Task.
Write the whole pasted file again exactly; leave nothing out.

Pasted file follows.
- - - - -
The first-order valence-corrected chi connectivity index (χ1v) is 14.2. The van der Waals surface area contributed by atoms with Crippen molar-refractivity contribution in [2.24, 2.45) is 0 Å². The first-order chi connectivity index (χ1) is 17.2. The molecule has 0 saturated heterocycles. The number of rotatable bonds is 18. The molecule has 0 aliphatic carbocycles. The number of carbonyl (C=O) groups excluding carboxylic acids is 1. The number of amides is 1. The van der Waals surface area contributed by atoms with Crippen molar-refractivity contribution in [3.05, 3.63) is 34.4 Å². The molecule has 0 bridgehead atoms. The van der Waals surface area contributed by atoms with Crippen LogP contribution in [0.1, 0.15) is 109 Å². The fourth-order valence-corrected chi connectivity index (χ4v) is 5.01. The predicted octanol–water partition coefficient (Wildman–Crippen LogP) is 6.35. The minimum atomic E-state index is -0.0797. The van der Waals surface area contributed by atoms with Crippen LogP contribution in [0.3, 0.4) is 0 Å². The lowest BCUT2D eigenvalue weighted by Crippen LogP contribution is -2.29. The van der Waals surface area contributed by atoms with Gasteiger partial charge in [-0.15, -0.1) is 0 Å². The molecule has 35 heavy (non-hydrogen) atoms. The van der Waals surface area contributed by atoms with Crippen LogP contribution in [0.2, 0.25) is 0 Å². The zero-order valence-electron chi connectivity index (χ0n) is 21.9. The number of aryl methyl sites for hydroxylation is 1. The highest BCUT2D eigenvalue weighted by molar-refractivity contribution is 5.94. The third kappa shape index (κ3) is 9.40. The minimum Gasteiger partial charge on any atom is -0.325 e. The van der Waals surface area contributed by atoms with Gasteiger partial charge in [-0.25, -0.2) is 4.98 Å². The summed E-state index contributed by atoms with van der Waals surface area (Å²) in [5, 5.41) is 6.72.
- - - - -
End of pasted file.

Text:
The first-order valence-corrected chi connectivity index (χ1v) is 14.2. The van der Waals surface area contributed by atoms with Crippen molar-refractivity contribution in [2.24, 2.45) is 0 Å². The first-order chi connectivity index (χ1) is 17.2. The molecule has 0 saturated heterocycles. The number of rotatable bonds is 18. The molecule has 0 aliphatic carbocycles. The number of carbonyl (C=O) groups excluding carboxylic acids is 1. The number of amides is 1. The van der Waals surface area contributed by atoms with Crippen molar-refractivity contribution in [3.05, 3.63) is 34.4 Å². The molecule has 0 bridgehead atoms. The van der Waals surface area contributed by atoms with Crippen LogP contribution in [0.1, 0.15) is 109 Å². The fourth-order valence-corrected chi connectivity index (χ4v) is 5.01. The predicted octanol–water partition coefficient (Wildman–Crippen LogP) is 6.35. The minimum atomic E-state index is -0.0797. The van der Waals surface area contributed by atoms with Crippen LogP contribution in [0.3, 0.4) is 0 Å². The lowest BCUT2D eigenvalue weighted by Crippen LogP contribution is -2.29. The van der Waals surface area contributed by atoms with Gasteiger partial charge in [-0.15, -0.1) is 0 Å². The molecule has 35 heavy (non-hydrogen) atoms. The van der Waals surface area contributed by atoms with Crippen LogP contribution in [0.2, 0.25) is 0 Å². The zero-order valence-electron chi connectivity index (χ0n) is 21.9. The number of aryl methyl sites for hydroxylation is 1. The highest BCUT2D eigenvalue weighted by molar-refractivity contribution is 5.94. The third kappa shape index (κ3) is 9.40. The minimum Gasteiger partial charge on any atom is -0.325 e. The van der Waals surface area contributed by atoms with Gasteiger partial charge in [-0.25, -0.2) is 4.98 Å². The summed E-state index contributed by atoms with van der Waals surface area (Å²) in [5, 5.41) is 6.72.